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Do You Have Memories of Living in or Visiting Dormont?

Dormont Historical Society is collecting memories of Dormont for an anthology the group hopes to publish next year.

Do You Have Memories of Living in or Visiting Dormont?

Are you a transplanted Dormonter? Or do you have wonderful memories of the place?

Do you remember watching movies at Dormont’s Hollywood Theater … in the 1950s? Where did you hang out after the bell rang at Dormont High School? What do you love about the borough now?

Dormont Historical Society wants to hear your story.

The historical society is collecting “memories from Dormont” for an anthology the organization hopes to publish professionally next year.

“This is consistent with our mission to collect and preserve,” said Marianne Harbaugh Davis, a historical society member who serves on the editorial board for the anthology. “As you can see, our space here is full of beautiful things, but we like to collect memories too.”

In 2008, the historical society worked with Arcadia Publishing to publish Images of America: Dormont, which is available for sale at the Dormont Historical Society office in Dormont Municipal Center.

But the historical society actually had very little influence over that publication, board member John Cunningham said.

Cunningham said the Arcadia publication is mainly a collection of photos, that there’s little text, and no local voices are represented.

“We want to do something to make it more personal,” he said. “People are getting older, and a lot of these older people have wonderful stories about growing up here. When we lose people, we lose their stories.”

The historical society encourages anyone with memories of growing up or living in Dormont—no matter how young or old the writer, no matter how recent or classic the memory—to contribute a written piece and photos to the anthology.

“There are people from all over now who grew up here, or lived here for a time,” Davis said. “My own relatives would come from the East End to the Fourth of July festival every year, so I know this could be important to people from all over the city.”

Davis provided an example of one entry, submitted by Tim McGrogan about the first time he sneaked into Nick’s Poolroom:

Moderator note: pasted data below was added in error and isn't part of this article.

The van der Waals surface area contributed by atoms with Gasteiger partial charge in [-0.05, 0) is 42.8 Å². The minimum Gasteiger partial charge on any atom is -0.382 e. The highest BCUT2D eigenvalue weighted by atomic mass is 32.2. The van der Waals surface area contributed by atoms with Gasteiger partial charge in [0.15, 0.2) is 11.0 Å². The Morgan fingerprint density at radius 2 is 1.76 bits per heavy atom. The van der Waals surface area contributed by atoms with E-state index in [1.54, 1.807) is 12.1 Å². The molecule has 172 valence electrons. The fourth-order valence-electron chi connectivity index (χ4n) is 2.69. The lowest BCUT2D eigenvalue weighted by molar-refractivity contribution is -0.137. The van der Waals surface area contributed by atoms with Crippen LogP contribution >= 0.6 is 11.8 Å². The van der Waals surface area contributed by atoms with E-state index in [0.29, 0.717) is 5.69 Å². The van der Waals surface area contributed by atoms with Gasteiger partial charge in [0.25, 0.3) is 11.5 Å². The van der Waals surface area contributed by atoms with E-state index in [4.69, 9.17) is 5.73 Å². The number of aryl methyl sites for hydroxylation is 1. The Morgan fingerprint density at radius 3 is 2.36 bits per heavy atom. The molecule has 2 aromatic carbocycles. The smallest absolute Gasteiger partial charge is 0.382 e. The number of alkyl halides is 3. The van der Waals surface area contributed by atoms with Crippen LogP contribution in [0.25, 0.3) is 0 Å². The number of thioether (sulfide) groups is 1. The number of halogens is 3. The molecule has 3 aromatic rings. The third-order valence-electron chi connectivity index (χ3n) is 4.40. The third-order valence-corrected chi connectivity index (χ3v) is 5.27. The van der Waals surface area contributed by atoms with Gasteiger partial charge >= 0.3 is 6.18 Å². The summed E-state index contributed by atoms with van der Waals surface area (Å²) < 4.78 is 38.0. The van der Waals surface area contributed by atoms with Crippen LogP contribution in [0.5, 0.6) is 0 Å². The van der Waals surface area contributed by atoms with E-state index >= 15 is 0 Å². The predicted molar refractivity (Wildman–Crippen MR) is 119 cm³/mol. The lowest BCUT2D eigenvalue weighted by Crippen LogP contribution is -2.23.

“Three different times before, this reluctant explorer had stood on West Liberty Avenue’s sidewalk, grabbed two brass handles and opened big green double doors leading to the poolroom. But each time, instead of walking down that hall toward the sound of cracking billiard balls, my feet turned left and raced upstairs to Alvin’s Duck Pin Bowling Lanes … But not this day! … Armed with determination, this first-timer swung open both doors and reluctantly started down that long passageway. My fingers flipped up my jacket collar ‘Elvis style’ in a desperate attempt to look cool.”

Board member Harry Snider said it’s memories like this that people often recall out loud when they visit the historical society, and it’s those memories he hopes people will write down and submit.

“This is another aspect of our history,” Snider said. “This is the kind of thing that eventually gets lost. If people don’t tell these stories now, we’ll never know.”

Entries will be collected until Sept. 1, although that date is subject to change. Essays should be 1,200 words or less in length, and may be edited for length and clarity. By submitting an essay or photo, the writer gives permission for Dormont Historical Society to publish the piece.

Entries should be submitted to Marianne Harbaugh Davis either by email at marianneharbaugh@gmail.com, or by mail at P.O. Box 24524, Pittsburgh, PA 15234.

The Dormont Historical Society is open Thursdays from 9 a.m. to 2 p.m. More information can be found on the Dormont Historical Society Facebook page, or Dormont Historical Society website.

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